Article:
In one of our projects, we needed to write an HTTP application server in Racket. In this application server we needed to route HTTP requests to various methods of various modules. Read on how we slightly modified a simple syntax helper to ease this task for us.
The aforementioned project consists of a React.js front-end application and Racket back-end application server with REST API over HTTP. For data serialization between the front-end and back-end parts, JSON was chosen. Implementing an HTTP server in Racket is pretty straightforward using the standard web-server library. A simple HTTP server typically looks like:
(require web-server/servlet-env) (serve-servlet dispatcher)
Of course, the (serve-servlet) accepts arguments like port, paths to handle and many others. But basically all boils down to writing a dispatcher that dispatches functions to given servlets. Each servlet is than a procedure that accepts (request?) structure and must return a (response?) structure. But how to map between the HTTP requests and these procedures? Turns out that Racket web-server contains neat syntax for this where you can specify paths, optional method and a function to call and when you define all your servlets, it creates a dispatcher function that can be used with (serve-servlet) directly. It goes like this:
(define dispatcher (dispatch-case (("my" "path") #:method post my-path-servlet) (("another" "one") another-servlet) (("param-test" (number-arg)) test-number) (else my-404-servlet)))
As you might expect, POST request to “/my/path” will be handled by (my-path-servlet) and implicit GET request to “/another/one” will be handled by (another-servlet). Another cool feature is the possibility of parsing arguments within the URL path like we see in the third example where GET request to “/param-test/666” will call (test-number 666) without anything done on the programmer side.
But what if we wanted all paths to have a prefix like “/api”? And what it we wanted to explicitly see the methods there? We can define our own mini-language on top of the (dispatch-case) syntax. The solution may seem a bit cryptic at first glance, but here it is anyway:
(define-for-syntax (dispatch-api-case-helper stx) (syntax-parse stx (((method:id (path+args:expr ...) proc:id) rest ...) #`((("api" path+args ...) #:method method proc) #,@(dispatch-api-case-helper #'(rest ...)))) (((else proc:id)) #'((else proc))) (() #'()))) (define-syntax (dispatch-api-case stx) (syntax-parse stx ((_ rest ...) #`(dispatch-case #,@(dispatch-api-case-helper #'(rest ...))))))
Here a new syntax (dispatch-api-case) is defined. It transforms its contents according to a tail-recursive rule which is basically a generic Racket procedure defined at syntax stage. Let’s rewrite our example before to be under a “/api” prefix and with explicit methods:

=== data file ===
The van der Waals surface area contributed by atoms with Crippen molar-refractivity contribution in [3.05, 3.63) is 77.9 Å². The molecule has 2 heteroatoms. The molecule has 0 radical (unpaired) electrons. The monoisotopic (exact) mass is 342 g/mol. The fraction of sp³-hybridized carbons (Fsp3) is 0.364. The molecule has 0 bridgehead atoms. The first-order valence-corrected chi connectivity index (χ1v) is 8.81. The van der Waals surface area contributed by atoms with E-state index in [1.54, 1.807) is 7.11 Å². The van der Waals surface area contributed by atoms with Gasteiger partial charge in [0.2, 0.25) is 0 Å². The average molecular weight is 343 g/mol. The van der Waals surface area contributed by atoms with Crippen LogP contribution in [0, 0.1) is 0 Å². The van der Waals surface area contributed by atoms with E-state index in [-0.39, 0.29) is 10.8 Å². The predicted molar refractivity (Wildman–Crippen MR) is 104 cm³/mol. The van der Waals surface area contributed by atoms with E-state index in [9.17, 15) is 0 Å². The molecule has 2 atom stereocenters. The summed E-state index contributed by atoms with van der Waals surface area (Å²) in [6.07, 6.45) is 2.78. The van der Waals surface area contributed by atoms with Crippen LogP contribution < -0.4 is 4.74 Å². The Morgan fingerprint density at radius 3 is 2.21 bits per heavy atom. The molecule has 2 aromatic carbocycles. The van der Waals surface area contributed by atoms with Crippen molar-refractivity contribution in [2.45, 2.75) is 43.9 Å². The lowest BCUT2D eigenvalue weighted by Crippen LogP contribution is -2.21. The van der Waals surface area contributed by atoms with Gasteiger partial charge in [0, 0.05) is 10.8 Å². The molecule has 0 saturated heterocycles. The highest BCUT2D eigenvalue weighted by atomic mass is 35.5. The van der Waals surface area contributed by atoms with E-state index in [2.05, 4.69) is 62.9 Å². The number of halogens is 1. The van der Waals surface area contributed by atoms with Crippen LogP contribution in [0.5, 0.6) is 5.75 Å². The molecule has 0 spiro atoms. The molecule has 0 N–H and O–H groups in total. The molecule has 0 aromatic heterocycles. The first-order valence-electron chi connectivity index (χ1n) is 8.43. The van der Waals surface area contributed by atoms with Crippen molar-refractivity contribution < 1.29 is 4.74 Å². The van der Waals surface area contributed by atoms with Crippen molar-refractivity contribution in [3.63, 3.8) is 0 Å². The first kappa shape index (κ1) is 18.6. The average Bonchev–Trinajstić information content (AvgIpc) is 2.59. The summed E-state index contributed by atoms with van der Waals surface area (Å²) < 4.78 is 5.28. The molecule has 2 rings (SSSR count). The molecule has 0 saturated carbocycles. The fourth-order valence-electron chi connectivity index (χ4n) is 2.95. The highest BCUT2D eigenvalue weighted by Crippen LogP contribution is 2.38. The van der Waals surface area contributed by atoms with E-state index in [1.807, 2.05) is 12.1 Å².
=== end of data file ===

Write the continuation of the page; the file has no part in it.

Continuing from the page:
(define dispatcher (dispatch-api-case (post ("my" "path") my-path-servlet) (get ("another" "one") another-servlet) (get ("param-test" (number-arg)) test-number) (else my-404-servlet)))
Our little domain-specific mini-language – if we do not mind calling such simple syntax transformer a language – just transforms this syntax to the generic (dispatch-case). And of course that is then transformed into more primitive forms. But our transformation yields pretty simple result:
(define dispatcher (dispatch-case (("api" "my" "path") #:method post my-path-servlet) (("api" "another" "one") #:method get another-servlet) (("api" "param-test" (number-arg)) #:method get test-number) (else my-404-servlet)))
And – as always – Rackets saves us from doing the repetitive task of writing the prefix by hand and remembering which HTTP method it is. Our (dispatch-api-case) is actually also our API documentation. It clearly reads the method, path, arguments and what it calls. And best of all – not only it saves the time of the programmer, but also it ensures you cannot introduce typos in the path prefix or overlook which HTTP method is used.
Hope you liked this little venture into the world of web applications and see you again next week!
3. Wikipedia contributors. (2020, January 5). Representational state transfer. In Wikipedia, The Free Encyclopedia. Retrieved 14:06, January 9, 2020, from https://en.wikipedia.org/w/index.php?title=Representational_state_transfer&oldid=934194719
4. Wikipedia contributors. (2020, January 6). Application programming interface. In Wikipedia, The Free Encyclopedia. Retrieved 14:06, January 9, 2020, from https://en.wikipedia.org/w/index.php?title=Application_programming_interface&oldid=934435591
5. Wikipedia contributors. (2020, January 3). Hypertext Transfer Protocol. In Wikipedia, The Free Encyclopedia. Retrieved 14:07, January 9, 2020, from https://en.wikipedia.org/w/index.php?title=Hypertext_Transfer_Protocol&oldid=933935986
6. Wikipedia contributors. (2020, January 5). JSON. In Wikipedia, The Free Encyclopedia. Retrieved 14:07, January 9, 2020, from https://en.wikipedia.org/w/index.php?title=JSON&oldid=934272952
9. RFC7230: Hypertext Transfer Protocol (HTTP/1.1): Message Syntax and Routing, available online at https://tools.ietf.org/html/rfc7230#section-3.1.1